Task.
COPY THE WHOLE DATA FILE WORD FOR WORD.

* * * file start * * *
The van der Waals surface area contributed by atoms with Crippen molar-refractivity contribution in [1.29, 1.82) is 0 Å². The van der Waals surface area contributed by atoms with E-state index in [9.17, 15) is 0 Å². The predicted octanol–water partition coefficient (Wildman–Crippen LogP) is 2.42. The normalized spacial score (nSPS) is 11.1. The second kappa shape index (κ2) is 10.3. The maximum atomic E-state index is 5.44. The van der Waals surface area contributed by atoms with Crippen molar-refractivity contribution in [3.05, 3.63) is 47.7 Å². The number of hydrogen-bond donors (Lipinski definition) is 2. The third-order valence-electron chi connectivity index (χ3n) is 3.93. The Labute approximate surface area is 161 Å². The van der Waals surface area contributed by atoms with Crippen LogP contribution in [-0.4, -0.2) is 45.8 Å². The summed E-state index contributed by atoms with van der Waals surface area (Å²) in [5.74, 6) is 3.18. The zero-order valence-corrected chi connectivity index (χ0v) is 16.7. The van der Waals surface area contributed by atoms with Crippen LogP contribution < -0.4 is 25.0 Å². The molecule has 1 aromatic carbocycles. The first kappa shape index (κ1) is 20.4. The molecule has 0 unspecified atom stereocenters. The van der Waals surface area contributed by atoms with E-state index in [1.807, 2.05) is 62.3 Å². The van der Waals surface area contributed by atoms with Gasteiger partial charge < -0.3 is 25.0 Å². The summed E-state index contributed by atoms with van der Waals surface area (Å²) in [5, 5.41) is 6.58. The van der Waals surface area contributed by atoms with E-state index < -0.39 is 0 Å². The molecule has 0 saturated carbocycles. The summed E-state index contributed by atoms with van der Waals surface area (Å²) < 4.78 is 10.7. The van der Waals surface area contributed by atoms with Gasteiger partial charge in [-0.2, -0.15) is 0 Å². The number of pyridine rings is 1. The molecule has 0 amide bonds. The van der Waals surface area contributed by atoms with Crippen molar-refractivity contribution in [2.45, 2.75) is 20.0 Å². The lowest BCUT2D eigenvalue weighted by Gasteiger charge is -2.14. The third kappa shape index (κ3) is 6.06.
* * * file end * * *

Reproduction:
The van der Waals surface area contributed by atoms with Crippen molar-refractivity contribution in [1.29, 1.82) is 0 Å². The van der Waals surface area contributed by atoms with E-state index in [9.17, 15) is 0 Å². The predicted octanol–water partition coefficient (Wildman–Crippen LogP) is 2.42. The normalized spacial score (nSPS) is 11.1. The second kappa shape index (κ2) is 10.3. The maximum atomic E-state index is 5.44. The van der Waals surface area contributed by atoms with Crippen molar-refractivity contribution in [3.05, 3.63) is 47.7 Å². The number of hydrogen-bond donors (Lipinski definition) is 2. The third-order valence-electron chi connectivity index (χ3n) is 3.93. The Labute approximate surface area is 161 Å². The van der Waals surface area contributed by atoms with Crippen LogP contribution in [-0.4, -0.2) is 45.8 Å². The summed E-state index contributed by atoms with van der Waals surface area (Å²) in [5.74, 6) is 3.18. The zero-order valence-corrected chi connectivity index (χ0v) is 16.7. The van der Waals surface area contributed by atoms with Crippen LogP contribution < -0.4 is 25.0 Å². The molecule has 1 aromatic carbocycles. The first kappa shape index (κ1) is 20.4. The molecule has 0 unspecified atom stereocenters. The van der Waals surface area contributed by atoms with E-state index in [1.807, 2.05) is 62.3 Å². The van der Waals surface area contributed by atoms with Gasteiger partial charge < -0.3 is 25.0 Å². The summed E-state index contributed by atoms with van der Waals surface area (Å²) in [5, 5.41) is 6.58. The van der Waals surface area contributed by atoms with E-state index < -0.39 is 0 Å². The molecule has 0 saturated carbocycles. The summed E-state index contributed by atoms with van der Waals surface area (Å²) < 4.78 is 10.7. The van der Waals surface area contributed by atoms with Gasteiger partial charge in [-0.2, -0.15) is 0 Å². The number of pyridine rings is 1. The molecule has 0 amide bonds. The van der Waals surface area contributed by atoms with Crippen molar-refractivity contribution in [2.45, 2.75) is 20.0 Å². The lowest BCUT2D eigenvalue weighted by Gasteiger charge is -2.14. The third kappa shape index (κ3) is 6.06.